The Memory Police was my favourite read during the pandemic. Quarantined indoors for the better part of 18 months, I have no doubt we have all indulged in greater volumes of creature comforts, such as science fiction novels, to escape from the trials and anxieties of everyday life.
Yōko Ogawa’s dystopian tale, The Memory Police, transports the reader to an unnamed island under authoritarian rule, where inhabitants are subjugated into a slow yet unrelenting march toward the loss of memory of objects, concepts, and eventually their own body parts. What struck me the most is the inevitability of the inhabitants’ abdication of their rights, their cherished items and memories. How could the characters so passively submit to the titular enforcers who outlawed and destroyed forbidden items with impunity and without reason? It seemed that with the epidemic of memory loss, the idea of endings had also disappeared—so much had been taken away that existential dread was no longer a plausible emotion. Ogawa’s work depicts an allegory of collective, societal degradation, resulting from the willful blindness of the masses.
This New Yorker review posits my feelings perfectly on societal cognitive dissonance: “statelessness and slavery and fascism may be complex, but, if we fail to fully see them, this is at least partly because we have chosen to look away”.
In June 2021, the Hong Kong police arrested executives and froze assets of companies linked to a high-profile democracy news outlet, Apple Daily. Activists turned to decentralized file storage platform Arweave, to archive and preserve indefinitely thousands of journalist entries from the Apple Daily. Arweave is a blockchain software that stores files permanently across a distributed network of computers, with the stated mission of allowing us to “never forget”, to “remember and preserve […] history indefinitely”, and to “prevent others from rewriting it”.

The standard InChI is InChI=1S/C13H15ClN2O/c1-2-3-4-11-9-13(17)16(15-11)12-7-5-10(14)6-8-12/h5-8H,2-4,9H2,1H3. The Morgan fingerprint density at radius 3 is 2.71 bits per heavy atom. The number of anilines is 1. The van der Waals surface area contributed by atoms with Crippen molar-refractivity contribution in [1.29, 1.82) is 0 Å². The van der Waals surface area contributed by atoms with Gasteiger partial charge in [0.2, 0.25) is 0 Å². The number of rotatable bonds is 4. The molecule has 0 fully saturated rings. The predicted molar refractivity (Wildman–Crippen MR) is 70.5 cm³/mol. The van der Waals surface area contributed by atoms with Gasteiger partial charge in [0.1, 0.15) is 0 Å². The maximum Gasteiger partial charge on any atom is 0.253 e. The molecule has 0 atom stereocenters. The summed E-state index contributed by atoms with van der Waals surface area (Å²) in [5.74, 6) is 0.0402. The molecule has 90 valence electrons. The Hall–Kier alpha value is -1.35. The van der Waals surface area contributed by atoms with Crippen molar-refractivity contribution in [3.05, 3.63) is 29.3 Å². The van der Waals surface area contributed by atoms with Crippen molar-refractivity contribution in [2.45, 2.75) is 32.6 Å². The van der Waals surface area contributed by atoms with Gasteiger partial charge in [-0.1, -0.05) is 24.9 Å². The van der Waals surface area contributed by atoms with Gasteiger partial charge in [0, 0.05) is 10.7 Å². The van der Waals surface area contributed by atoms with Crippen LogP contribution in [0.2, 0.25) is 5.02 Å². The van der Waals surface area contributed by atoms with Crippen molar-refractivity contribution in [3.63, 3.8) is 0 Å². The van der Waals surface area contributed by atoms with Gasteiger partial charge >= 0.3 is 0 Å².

Make no mistake—this is not intended to be a pointed criticism at one regime or another. Just last week I wrote about the American government memory-wiping the atrocities of the Black Wall Street Massacre, which was only brought to the attention of the masses thanks to the critically acclaimed limited series HBO’s Watchmen.
Rather, my point is that through a curious combination of (a) a government’s inclination to not hold itself accountable for past transgressions; (b) the rapid narrowing of the human attention span; and (c) the general passage of time, the repression, omission, and alteration of history feels inevitable.
We become enraptured by our personal goals and issues. We seek to block out the tragedy or drama of the day, exhausted and hyper-anxious thanks to a boundless stream of sensationalized news. Like most of the island’s inhabitants in Ogawa’s The Memory Police, we choose cognitive dissonance to preserve our own mental wellbeing.
The application of the blockchain technology to protect journalistic integrity, as seen in Arweave’s preservation of Hong Kong’s pro-democracy reporter archives, is a welcome sign for those of us who are bullish on defi and NFTs. Being able to thrive and work independently without interference from state or foreign actors is something that only authenticating and distributing information over the blockchain can do. The tenets of transparency, authenticity and secured storage can do so much to protect decentralized content creation, to shield individuals from oppressive reprisals and to differentiate between real and fake news propagated on social media.